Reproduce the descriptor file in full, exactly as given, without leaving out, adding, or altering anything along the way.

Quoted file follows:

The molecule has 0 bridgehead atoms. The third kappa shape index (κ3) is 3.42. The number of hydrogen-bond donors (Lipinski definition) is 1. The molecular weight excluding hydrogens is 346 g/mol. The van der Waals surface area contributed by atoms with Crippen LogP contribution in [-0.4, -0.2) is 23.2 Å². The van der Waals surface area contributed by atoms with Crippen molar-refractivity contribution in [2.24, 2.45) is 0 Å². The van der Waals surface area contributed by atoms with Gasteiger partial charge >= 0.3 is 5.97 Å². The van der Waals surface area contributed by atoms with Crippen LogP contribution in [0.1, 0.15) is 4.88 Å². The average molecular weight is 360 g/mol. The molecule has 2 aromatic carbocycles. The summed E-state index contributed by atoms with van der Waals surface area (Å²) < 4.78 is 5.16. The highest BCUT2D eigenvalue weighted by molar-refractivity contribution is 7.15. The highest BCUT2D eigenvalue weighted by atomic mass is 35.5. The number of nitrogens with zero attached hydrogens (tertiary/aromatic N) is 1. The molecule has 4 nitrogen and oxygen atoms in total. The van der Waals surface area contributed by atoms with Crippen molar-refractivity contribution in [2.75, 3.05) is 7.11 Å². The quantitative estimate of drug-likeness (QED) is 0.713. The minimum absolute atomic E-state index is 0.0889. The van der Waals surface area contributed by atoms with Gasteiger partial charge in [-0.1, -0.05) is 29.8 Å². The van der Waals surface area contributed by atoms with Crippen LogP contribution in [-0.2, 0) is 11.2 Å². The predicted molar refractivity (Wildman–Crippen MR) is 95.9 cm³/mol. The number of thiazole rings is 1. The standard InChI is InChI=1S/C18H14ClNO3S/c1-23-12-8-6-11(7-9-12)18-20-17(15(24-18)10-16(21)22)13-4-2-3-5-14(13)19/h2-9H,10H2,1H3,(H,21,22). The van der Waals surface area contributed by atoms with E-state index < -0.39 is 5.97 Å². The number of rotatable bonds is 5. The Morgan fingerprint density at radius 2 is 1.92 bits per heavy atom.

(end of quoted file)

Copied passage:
The molecule has 0 bridgehead atoms. The third kappa shape index (κ3) is 3.42. The number of hydrogen-bond donors (Lipinski definition) is 1. The molecular weight excluding hydrogens is 346 g/mol. The van der Waals surface area contributed by atoms with Crippen LogP contribution in [-0.4, -0.2) is 23.2 Å². The van der Waals surface area contributed by atoms with Crippen molar-refractivity contribution in [2.24, 2.45) is 0 Å². The van der Waals surface area contributed by atoms with Gasteiger partial charge >= 0.3 is 5.97 Å². The van der Waals surface area contributed by atoms with Crippen LogP contribution in [0.1, 0.15) is 4.88 Å². The average molecular weight is 360 g/mol. The molecule has 2 aromatic carbocycles. The summed E-state index contributed by atoms with van der Waals surface area (Å²) < 4.78 is 5.16. The highest BCUT2D eigenvalue weighted by molar-refractivity contribution is 7.15. The highest BCUT2D eigenvalue weighted by atomic mass is 35.5. The number of nitrogens with zero attached hydrogens (tertiary/aromatic N) is 1. The molecule has 4 nitrogen and oxygen atoms in total. The van der Waals surface area contributed by atoms with Crippen molar-refractivity contribution in [2.75, 3.05) is 7.11 Å². The quantitative estimate of drug-likeness (QED) is 0.713. The minimum absolute atomic E-state index is 0.0889. The van der Waals surface area contributed by atoms with Gasteiger partial charge in [-0.1, -0.05) is 29.8 Å². The van der Waals surface area contributed by atoms with Crippen LogP contribution in [-0.2, 0) is 11.2 Å². The predicted molar refractivity (Wildman–Crippen MR) is 95.9 cm³/mol. The number of thiazole rings is 1. The standard InChI is InChI=1S/C18H14ClNO3S/c1-23-12-8-6-11(7-9-12)18-20-17(15(24-18)10-16(21)22)13-4-2-3-5-14(13)19/h2-9H,10H2,1H3,(H,21,22). The van der Waals surface area contributed by atoms with E-state index < -0.39 is 5.97 Å². The number of rotatable bonds is 5. The Morgan fingerprint density at radius 2 is 1.92 bits per heavy atom.